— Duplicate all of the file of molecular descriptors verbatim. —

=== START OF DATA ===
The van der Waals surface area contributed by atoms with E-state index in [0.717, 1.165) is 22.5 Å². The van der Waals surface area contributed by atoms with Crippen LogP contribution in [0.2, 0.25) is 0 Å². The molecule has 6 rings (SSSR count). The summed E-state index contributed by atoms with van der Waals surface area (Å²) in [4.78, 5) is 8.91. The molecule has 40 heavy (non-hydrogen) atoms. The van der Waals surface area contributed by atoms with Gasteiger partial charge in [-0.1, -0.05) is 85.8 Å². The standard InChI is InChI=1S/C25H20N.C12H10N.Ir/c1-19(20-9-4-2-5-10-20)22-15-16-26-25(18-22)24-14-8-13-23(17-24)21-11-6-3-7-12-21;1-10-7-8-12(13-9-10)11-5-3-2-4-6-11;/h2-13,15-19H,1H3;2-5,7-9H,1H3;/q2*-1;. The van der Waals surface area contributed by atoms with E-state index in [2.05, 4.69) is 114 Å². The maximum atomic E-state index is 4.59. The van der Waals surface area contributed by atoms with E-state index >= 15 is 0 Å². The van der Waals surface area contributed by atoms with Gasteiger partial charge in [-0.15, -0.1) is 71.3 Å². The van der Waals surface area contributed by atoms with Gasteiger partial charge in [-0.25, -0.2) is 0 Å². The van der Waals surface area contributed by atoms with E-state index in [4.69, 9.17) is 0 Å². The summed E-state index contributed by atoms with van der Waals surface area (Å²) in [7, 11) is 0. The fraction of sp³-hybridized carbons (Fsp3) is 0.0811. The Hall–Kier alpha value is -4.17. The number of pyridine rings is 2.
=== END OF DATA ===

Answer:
The van der Waals surface area contributed by atoms with E-state index in [0.717, 1.165) is 22.5 Å². The van der Waals surface area contributed by atoms with Crippen LogP contribution in [0.2, 0.25) is 0 Å². The molecule has 6 rings (SSSR count). The summed E-state index contributed by atoms with van der Waals surface area (Å²) in [4.78, 5) is 8.91. The molecule has 40 heavy (non-hydrogen) atoms. The van der Waals surface area contributed by atoms with Gasteiger partial charge in [-0.1, -0.05) is 85.8 Å². The standard InChI is InChI=1S/C25H20N.C12H10N.Ir/c1-19(20-9-4-2-5-10-20)22-15-16-26-25(18-22)24-14-8-13-23(17-24)21-11-6-3-7-12-21;1-10-7-8-12(13-9-10)11-5-3-2-4-6-11;/h2-13,15-19H,1H3;2-5,7-9H,1H3;/q2*-1;. The van der Waals surface area contributed by atoms with E-state index in [2.05, 4.69) is 114 Å². The maximum atomic E-state index is 4.59. The van der Waals surface area contributed by atoms with E-state index >= 15 is 0 Å². The van der Waals surface area contributed by atoms with Gasteiger partial charge in [-0.15, -0.1) is 71.3 Å². The van der Waals surface area contributed by atoms with Gasteiger partial charge in [-0.25, -0.2) is 0 Å². The van der Waals surface area contributed by atoms with E-state index in [4.69, 9.17) is 0 Å². The summed E-state index contributed by atoms with van der Waals surface area (Å²) in [7, 11) is 0. The fraction of sp³-hybridized carbons (Fsp3) is 0.0811. The Hall–Kier alpha value is -4.17. The number of pyridine rings is 2.